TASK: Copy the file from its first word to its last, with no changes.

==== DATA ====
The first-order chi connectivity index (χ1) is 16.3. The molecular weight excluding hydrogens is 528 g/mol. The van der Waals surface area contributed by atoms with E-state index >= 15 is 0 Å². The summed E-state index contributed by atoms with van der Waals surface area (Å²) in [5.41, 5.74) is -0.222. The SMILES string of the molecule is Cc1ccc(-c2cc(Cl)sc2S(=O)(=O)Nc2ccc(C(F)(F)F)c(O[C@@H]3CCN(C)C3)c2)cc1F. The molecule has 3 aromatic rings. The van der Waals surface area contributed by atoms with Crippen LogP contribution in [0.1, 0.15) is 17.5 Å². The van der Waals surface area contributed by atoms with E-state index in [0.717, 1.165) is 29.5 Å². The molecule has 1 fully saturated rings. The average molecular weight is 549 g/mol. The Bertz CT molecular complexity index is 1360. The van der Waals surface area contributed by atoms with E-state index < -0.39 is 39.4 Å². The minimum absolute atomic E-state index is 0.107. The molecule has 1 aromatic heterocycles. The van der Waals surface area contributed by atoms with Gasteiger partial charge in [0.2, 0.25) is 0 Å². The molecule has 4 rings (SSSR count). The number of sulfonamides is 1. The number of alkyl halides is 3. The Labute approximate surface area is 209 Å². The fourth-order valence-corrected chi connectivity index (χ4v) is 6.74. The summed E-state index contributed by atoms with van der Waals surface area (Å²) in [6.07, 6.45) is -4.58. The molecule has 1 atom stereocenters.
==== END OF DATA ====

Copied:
The first-order chi connectivity index (χ1) is 16.3. The molecular weight excluding hydrogens is 528 g/mol. The van der Waals surface area contributed by atoms with E-state index >= 15 is 0 Å². The summed E-state index contributed by atoms with van der Waals surface area (Å²) in [5.41, 5.74) is -0.222. The SMILES string of the molecule is Cc1ccc(-c2cc(Cl)sc2S(=O)(=O)Nc2ccc(C(F)(F)F)c(O[C@@H]3CCN(C)C3)c2)cc1F. The molecule has 3 aromatic rings. The van der Waals surface area contributed by atoms with Crippen LogP contribution in [0.1, 0.15) is 17.5 Å². The van der Waals surface area contributed by atoms with E-state index in [0.717, 1.165) is 29.5 Å². The molecule has 1 fully saturated rings. The average molecular weight is 549 g/mol. The Bertz CT molecular complexity index is 1360. The van der Waals surface area contributed by atoms with E-state index < -0.39 is 39.4 Å². The minimum absolute atomic E-state index is 0.107. The molecule has 1 aromatic heterocycles. The van der Waals surface area contributed by atoms with Gasteiger partial charge in [0.2, 0.25) is 0 Å². The molecule has 4 rings (SSSR count). The number of sulfonamides is 1. The number of alkyl halides is 3. The Labute approximate surface area is 209 Å². The fourth-order valence-corrected chi connectivity index (χ4v) is 6.74. The summed E-state index contributed by atoms with van der Waals surface area (Å²) in [6.07, 6.45) is -4.58. The molecule has 1 atom stereocenters.